Beautiful words particularly highlighted by adjustments made to an attraction of their theme parks in California and Florida broadcasting a song deemed racist, followed a few months later by warnings preceding fictional productions also deemed “dated” or “racist” on Disney+.

As mentioned earlier, the weeks leading up to the embarrassing association between Disney and genocidal practices had been marked by extremely critical speeches about the dangerous links between Hollywood and China. In July, the conservative William Barr, the United States Attorney General of the United States (more or less the equivalent to France’s Minister of Justice) had blasted Hollywood’s self-censorship, being in his eyes accomplice to the propaganda of the Chinese Communist Party:

“Hollywood’s actors, producers, and directors pride themselves on celebrating freedom and the human spirit, and every year at the Academy Awards Americans are lectured about how this country falls short of Hollywood’s ideals of social justice. But Hollywood now regularly censors its own productions to coax the Chinese Communist Party, the most powerful body in the world regarding human rights abuses. This censorship contaminates not only the versions distributed in China, but also many of those shown in American cinemas”

During his speech, Barr recalled the rise of the Chinese box office linked to the immense population of the country and the construction of numerous new cinemas, coupled with the Party’s stranglehold on American films authorised to be shown there. Regarding the influence of Chinese funds used to balance the budgets of big Hollywood productions, Barr argued that in 2018,“films with Chinese investors accounted for 20% of the US box office ticket sales, compared to only 3% five years earlier”.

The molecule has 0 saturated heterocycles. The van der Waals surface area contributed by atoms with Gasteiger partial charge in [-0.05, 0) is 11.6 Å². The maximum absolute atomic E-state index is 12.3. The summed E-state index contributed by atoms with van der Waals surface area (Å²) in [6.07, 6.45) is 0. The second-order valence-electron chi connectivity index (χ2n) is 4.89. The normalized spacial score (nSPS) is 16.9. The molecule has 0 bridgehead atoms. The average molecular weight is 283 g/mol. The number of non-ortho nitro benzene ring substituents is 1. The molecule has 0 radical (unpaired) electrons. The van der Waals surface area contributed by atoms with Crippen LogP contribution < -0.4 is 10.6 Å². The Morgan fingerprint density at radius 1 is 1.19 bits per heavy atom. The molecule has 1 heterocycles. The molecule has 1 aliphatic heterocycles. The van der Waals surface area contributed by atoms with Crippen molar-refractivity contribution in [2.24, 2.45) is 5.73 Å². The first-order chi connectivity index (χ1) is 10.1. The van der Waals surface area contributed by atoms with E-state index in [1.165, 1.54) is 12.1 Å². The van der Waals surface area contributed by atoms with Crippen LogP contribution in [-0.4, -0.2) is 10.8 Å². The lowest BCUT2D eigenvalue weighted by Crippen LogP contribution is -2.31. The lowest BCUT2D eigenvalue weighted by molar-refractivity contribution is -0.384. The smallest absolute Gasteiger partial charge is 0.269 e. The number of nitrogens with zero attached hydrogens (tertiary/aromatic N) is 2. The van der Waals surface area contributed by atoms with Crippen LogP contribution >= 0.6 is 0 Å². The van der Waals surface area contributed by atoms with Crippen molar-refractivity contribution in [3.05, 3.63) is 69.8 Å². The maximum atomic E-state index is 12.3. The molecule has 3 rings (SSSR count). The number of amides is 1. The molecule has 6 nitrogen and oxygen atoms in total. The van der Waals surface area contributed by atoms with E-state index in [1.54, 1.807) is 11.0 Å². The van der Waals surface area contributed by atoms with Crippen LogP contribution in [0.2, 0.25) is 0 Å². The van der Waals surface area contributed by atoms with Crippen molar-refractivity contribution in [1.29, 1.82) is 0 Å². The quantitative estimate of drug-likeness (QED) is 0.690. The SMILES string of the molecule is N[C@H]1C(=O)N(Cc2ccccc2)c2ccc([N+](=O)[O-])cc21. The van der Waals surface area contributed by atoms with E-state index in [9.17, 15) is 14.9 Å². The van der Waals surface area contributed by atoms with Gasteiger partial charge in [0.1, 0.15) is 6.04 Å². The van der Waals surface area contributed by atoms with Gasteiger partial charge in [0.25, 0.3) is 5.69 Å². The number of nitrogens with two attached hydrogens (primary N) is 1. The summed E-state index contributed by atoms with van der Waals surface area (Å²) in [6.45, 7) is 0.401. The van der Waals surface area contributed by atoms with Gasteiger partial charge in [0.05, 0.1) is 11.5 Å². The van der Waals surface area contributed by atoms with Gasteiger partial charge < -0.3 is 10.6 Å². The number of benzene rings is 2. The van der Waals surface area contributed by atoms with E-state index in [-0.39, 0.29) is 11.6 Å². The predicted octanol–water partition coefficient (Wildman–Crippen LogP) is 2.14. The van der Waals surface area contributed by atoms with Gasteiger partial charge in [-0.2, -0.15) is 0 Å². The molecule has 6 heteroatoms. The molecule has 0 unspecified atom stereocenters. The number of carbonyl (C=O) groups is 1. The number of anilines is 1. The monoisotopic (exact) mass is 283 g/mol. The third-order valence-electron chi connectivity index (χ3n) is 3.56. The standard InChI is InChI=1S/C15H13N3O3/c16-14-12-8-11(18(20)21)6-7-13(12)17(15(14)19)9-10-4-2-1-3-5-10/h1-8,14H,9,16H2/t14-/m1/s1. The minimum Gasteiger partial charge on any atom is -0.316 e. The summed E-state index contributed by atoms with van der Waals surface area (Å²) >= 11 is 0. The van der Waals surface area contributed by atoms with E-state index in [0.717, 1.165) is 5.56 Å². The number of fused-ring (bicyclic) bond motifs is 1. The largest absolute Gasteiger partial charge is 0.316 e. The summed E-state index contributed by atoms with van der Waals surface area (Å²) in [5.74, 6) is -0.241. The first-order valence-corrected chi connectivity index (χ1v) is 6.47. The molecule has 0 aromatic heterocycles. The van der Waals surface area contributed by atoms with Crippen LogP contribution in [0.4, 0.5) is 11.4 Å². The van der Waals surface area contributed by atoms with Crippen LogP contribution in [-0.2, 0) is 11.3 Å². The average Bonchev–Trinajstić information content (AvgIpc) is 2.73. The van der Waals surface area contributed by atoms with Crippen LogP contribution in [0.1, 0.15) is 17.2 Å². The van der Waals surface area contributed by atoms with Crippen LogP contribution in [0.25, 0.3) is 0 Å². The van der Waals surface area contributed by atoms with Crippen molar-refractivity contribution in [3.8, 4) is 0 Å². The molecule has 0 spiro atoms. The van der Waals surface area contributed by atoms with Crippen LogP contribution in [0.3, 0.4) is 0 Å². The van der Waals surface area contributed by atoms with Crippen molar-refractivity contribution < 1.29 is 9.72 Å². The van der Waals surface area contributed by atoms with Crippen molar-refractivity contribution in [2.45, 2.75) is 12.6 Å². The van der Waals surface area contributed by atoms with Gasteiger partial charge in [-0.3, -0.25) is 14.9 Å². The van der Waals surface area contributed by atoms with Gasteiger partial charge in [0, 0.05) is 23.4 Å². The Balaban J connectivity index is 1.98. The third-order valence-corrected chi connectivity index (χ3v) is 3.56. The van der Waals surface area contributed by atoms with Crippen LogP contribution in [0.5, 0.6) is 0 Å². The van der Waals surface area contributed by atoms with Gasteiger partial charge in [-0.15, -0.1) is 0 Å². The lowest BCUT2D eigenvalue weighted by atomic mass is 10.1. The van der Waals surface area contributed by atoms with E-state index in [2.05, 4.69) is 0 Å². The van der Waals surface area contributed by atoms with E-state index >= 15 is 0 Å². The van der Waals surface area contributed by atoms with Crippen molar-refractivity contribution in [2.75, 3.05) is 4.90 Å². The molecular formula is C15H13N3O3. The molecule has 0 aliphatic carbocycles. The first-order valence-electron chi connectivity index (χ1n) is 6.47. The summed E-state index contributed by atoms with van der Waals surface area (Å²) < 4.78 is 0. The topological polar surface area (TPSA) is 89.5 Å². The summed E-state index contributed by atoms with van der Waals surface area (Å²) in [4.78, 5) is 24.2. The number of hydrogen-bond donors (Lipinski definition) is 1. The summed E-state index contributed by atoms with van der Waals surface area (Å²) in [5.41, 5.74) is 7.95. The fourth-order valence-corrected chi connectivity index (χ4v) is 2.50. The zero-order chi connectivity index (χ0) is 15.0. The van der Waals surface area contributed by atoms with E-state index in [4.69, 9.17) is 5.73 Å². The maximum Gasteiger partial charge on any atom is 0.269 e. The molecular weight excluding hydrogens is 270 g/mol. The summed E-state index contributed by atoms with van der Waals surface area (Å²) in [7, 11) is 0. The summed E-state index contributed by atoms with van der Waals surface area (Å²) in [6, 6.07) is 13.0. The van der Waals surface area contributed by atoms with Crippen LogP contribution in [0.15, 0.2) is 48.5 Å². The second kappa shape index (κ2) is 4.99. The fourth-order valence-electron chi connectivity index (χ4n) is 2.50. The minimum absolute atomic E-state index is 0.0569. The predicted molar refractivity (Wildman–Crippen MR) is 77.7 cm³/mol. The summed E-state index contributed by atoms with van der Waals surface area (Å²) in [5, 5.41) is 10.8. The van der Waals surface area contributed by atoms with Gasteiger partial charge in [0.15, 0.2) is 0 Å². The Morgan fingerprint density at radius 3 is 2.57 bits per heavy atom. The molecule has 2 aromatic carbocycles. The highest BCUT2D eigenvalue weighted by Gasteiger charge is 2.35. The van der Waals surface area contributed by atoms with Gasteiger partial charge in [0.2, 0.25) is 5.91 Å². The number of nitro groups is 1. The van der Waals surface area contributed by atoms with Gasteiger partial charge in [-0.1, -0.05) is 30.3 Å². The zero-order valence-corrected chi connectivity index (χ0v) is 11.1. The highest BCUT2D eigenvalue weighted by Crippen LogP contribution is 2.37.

A damning report on Hollywood submission

Barr’s accusations, based on examples that have been in the press for years, were confirmed a month after his speech by a hard-hitting report from the U.S branch of the PEN Club, a nearly 100-year-old NGO that brings together writers around the world. Entitled Made in Hollywood, censored by Beijing, this roughly sixty page document draws a damning report of Chinese influence in Hollywood, while for the first time, in 2020, the Chinese box office will dethrone that of the United States.

The report is divided into four parts:

  1. How (and why) Beijing is able to influence Hollywood
  2. The way this influence plays out
  3. Entering the Chinese market
  4. Looking Towards Solutions

Two videos predating the publication of the report, both titled How China Is Transforming Hollywood, summarise most of the examples. The first, published by the Vox site in November 2016, illustrates in particular the different options available to American productions to find their way onto Chinese screens; co-production with local companies, payment of fixed costs to local distributors, or selection from the quota of about thirty American films “admitted” each year. Among the Hollywood films thought (or modified) for the Chinese market, the examples of 2012:  Iron man 3, World War Z, Alone on Mars and Looper are cited.

The other video, published at the end of October 2019, is a reportage from the CNBC channel which cites the example of Bohemian Rhapsody in terms of censorship (where any mention of Freddie Mercury’s homosexuality was redacted in the version distributed in China) or the sequel to Top Gun, expected next year, whose trailer has already shown pro-China changes compared to the first installment. The report also features an interview with political science researcher Stanley Rosen, a China specialist at the University of Southern California: